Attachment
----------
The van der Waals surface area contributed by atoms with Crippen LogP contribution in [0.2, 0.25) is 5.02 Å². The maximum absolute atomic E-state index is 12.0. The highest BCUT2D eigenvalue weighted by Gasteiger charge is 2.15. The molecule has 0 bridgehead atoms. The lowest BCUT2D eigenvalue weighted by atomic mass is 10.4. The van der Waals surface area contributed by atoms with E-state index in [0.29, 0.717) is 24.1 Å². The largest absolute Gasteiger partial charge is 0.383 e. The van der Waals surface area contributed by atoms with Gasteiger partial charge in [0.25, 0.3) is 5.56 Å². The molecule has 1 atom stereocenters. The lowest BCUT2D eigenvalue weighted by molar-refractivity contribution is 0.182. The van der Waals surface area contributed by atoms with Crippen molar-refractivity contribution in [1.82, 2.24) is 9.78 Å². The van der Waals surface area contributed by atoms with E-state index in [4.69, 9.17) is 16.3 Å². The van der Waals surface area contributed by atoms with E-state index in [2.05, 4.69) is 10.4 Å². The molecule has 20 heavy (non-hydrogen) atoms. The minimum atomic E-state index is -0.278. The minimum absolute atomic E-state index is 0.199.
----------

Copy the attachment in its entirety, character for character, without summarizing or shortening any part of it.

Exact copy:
The van der Waals surface area contributed by atoms with Crippen LogP contribution in [0.2, 0.25) is 5.02 Å². The maximum absolute atomic E-state index is 12.0. The highest BCUT2D eigenvalue weighted by Gasteiger charge is 2.15. The molecule has 0 bridgehead atoms. The lowest BCUT2D eigenvalue weighted by atomic mass is 10.4. The van der Waals surface area contributed by atoms with E-state index in [0.29, 0.717) is 24.1 Å². The largest absolute Gasteiger partial charge is 0.383 e. The van der Waals surface area contributed by atoms with Gasteiger partial charge in [0.25, 0.3) is 5.56 Å². The molecule has 1 atom stereocenters. The lowest BCUT2D eigenvalue weighted by molar-refractivity contribution is 0.182. The van der Waals surface area contributed by atoms with Crippen molar-refractivity contribution in [1.82, 2.24) is 9.78 Å². The van der Waals surface area contributed by atoms with E-state index in [4.69, 9.17) is 16.3 Å². The van der Waals surface area contributed by atoms with E-state index in [2.05, 4.69) is 10.4 Å². The molecule has 20 heavy (non-hydrogen) atoms. The minimum atomic E-state index is -0.278. The minimum absolute atomic E-state index is 0.199.